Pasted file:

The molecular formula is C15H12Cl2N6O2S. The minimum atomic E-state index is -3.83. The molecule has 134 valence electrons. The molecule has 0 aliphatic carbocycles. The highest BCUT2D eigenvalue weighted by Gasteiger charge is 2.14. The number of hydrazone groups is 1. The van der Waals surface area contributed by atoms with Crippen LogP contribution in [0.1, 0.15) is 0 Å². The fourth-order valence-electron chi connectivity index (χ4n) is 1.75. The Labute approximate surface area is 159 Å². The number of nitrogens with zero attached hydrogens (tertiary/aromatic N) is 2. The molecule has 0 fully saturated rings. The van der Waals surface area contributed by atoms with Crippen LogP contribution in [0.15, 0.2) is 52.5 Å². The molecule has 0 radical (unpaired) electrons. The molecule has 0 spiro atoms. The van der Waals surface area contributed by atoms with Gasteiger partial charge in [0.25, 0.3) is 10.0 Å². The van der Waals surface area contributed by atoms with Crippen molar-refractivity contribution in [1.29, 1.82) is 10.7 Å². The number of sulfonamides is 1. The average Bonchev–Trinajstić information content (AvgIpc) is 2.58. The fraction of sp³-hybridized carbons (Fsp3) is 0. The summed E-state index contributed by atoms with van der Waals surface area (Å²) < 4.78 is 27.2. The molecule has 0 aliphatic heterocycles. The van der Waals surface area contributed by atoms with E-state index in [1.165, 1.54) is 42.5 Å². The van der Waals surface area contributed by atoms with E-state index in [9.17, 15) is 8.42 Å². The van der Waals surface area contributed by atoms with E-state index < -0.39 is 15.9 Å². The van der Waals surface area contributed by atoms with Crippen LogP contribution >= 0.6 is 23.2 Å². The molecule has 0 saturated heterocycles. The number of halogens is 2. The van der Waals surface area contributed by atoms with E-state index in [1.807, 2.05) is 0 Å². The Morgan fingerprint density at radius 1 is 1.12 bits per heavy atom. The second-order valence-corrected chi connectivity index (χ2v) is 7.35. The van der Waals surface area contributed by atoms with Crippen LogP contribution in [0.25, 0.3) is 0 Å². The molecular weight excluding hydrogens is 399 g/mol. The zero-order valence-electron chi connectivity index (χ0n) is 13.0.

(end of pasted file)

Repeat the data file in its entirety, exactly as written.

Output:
The molecular formula is C15H12Cl2N6O2S. The minimum atomic E-state index is -3.83. The molecule has 134 valence electrons. The molecule has 0 aliphatic carbocycles. The highest BCUT2D eigenvalue weighted by Gasteiger charge is 2.14. The number of hydrazone groups is 1. The van der Waals surface area contributed by atoms with Crippen LogP contribution in [0.1, 0.15) is 0 Å². The fourth-order valence-electron chi connectivity index (χ4n) is 1.75. The Labute approximate surface area is 159 Å². The number of nitrogens with zero attached hydrogens (tertiary/aromatic N) is 2. The molecule has 0 fully saturated rings. The van der Waals surface area contributed by atoms with Crippen LogP contribution in [0.15, 0.2) is 52.5 Å². The molecule has 0 radical (unpaired) electrons. The molecule has 0 spiro atoms. The van der Waals surface area contributed by atoms with Gasteiger partial charge in [0.25, 0.3) is 10.0 Å². The van der Waals surface area contributed by atoms with Crippen molar-refractivity contribution in [1.29, 1.82) is 10.7 Å². The number of sulfonamides is 1. The average Bonchev–Trinajstić information content (AvgIpc) is 2.58. The fraction of sp³-hybridized carbons (Fsp3) is 0. The summed E-state index contributed by atoms with van der Waals surface area (Å²) < 4.78 is 27.2. The molecule has 0 aliphatic heterocycles. The van der Waals surface area contributed by atoms with E-state index in [1.165, 1.54) is 42.5 Å². The van der Waals surface area contributed by atoms with E-state index in [9.17, 15) is 8.42 Å². The van der Waals surface area contributed by atoms with E-state index < -0.39 is 15.9 Å². The van der Waals surface area contributed by atoms with Crippen LogP contribution >= 0.6 is 23.2 Å². The molecule has 0 saturated heterocycles. The number of halogens is 2. The van der Waals surface area contributed by atoms with E-state index in [1.807, 2.05) is 0 Å². The Morgan fingerprint density at radius 1 is 1.12 bits per heavy atom. The second-order valence-corrected chi connectivity index (χ2v) is 7.35. The van der Waals surface area contributed by atoms with Crippen LogP contribution in [0.25, 0.3) is 0 Å². The molecular weight excluding hydrogens is 399 g/mol. The zero-order valence-electron chi connectivity index (χ0n) is 13.0.